June 26th is National Canoe Day.

National Canoe Day makes me think of fun, excitement, and the great outdoors. It also makes me think of white water, rapids, and capsizing. These books will send you on a watery adventure but not to worry … you don’t need a life jacket.

Northwind by Gary Paulsen.

When a deadly plague reaches the small fishing camp where he lives, an orphan named Leif is forced to take to the water in a cedar canoe. He flees northward, following a wild, fjord-riven shore, navigating from one danger to the next. Yet the deeper into his journey he paddles, the closer he comes to his truest self as he connects to “the heartbeat of the ocean . . . the pulse of the sea.”

This stunning New York Times Bestseller from the survival story master, set along a rugged coastline centuries ago, does for the ocean what Hatchet does for the woods, as it relates the story of a young person’s battle to stay alive against the odds, where the high seas meet a coastal wilderness. With hints of Nordic mythology, Northwind is a captivating adventure.

Follow the River by Paul Greci.

When Billy and his dad are injured, Tom summons the courage to get back on the water to save them. This time, he must travel in a rickety old homemade canoe through the Alaska wilderness to get help. But it’s not just the canoe and the terrain he has to worry about—he’s surrounded by adversaries. Are his skills enough to fight them off or will his journey be cut short and Billy and his father left stranded?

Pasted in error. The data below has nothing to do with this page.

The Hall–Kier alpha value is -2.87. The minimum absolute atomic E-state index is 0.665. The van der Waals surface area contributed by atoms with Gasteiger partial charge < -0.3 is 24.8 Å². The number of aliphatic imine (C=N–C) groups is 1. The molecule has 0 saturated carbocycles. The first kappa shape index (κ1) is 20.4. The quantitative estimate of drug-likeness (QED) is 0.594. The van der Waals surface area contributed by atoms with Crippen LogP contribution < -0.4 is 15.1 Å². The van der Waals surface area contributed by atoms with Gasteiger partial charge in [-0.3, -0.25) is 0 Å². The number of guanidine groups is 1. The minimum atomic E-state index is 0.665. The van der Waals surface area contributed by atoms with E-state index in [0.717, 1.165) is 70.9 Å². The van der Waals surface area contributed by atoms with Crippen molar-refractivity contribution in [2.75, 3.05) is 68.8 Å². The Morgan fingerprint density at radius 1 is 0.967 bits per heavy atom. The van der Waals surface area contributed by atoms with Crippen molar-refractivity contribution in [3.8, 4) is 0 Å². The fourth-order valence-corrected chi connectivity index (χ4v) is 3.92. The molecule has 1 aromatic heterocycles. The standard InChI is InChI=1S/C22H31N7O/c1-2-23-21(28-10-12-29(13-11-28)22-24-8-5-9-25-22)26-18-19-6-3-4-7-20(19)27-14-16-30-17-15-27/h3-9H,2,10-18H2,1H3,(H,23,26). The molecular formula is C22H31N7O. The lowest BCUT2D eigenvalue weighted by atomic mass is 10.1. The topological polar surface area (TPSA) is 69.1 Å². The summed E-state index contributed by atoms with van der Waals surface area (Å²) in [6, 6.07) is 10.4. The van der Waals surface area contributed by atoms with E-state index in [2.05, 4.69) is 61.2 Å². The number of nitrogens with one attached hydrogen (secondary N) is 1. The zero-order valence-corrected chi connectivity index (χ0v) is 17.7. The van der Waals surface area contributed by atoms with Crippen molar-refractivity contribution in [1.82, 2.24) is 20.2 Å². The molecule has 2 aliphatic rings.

Journal of a Travelling Girl by Nadine Neema.

Eleven-year-old Julia has lived in Wekweètì in the Northwest Territories since she was five. Although the Wekweètì people have always treated her as one of their own, she sometimes feels like an outsider, disconnected from their traditions and ancestral roots.

When Julia sets off on a canoe trip with her best friends, Layla and Alice, she’s happy. However, the trip is nothing like she expected. She’s afraid of falling off the boat, of bears, and of storms.

Gradually, Grandma and Grandpa show her how to survive on the land and pull her own weight. They share their traditional stories with her. Julia learns to gather wood, cook, clean, and paddle the canoe and, in the process, becomes more connected to her community.

The Porcupine Year by Louise Erdrich.

Omakayas was a dreamer who did not yet know her limits. When she’s twelve winters old, she and her family set off on a harrowing journey in search of a new home. They travel by canoe westward from the shores of Lake Superior along the rivers of northern Minnesota. While the family has prepared well, unexpected dangers, enemies, and hardships push them to the brink of survival.

Omakayas continues to learn from the land and the spirits around her and discovers that no matter where she is, or how she is living, she has the one thing she needs to carry her through.

The Porcupine Year is the third novel in The Birchbark House Series, stories of one Ojibwe family’s journey through one hundred years in America, written by New York Times bestselling author Louise Erdrich.

National Canoe Day Activities to connect with your reading:

Make your own origami canoe.

Tips for a successful canoeing adventure.

Learn the paddle strokes.

Find out more at the American Canoe Association.

Weezie Prescott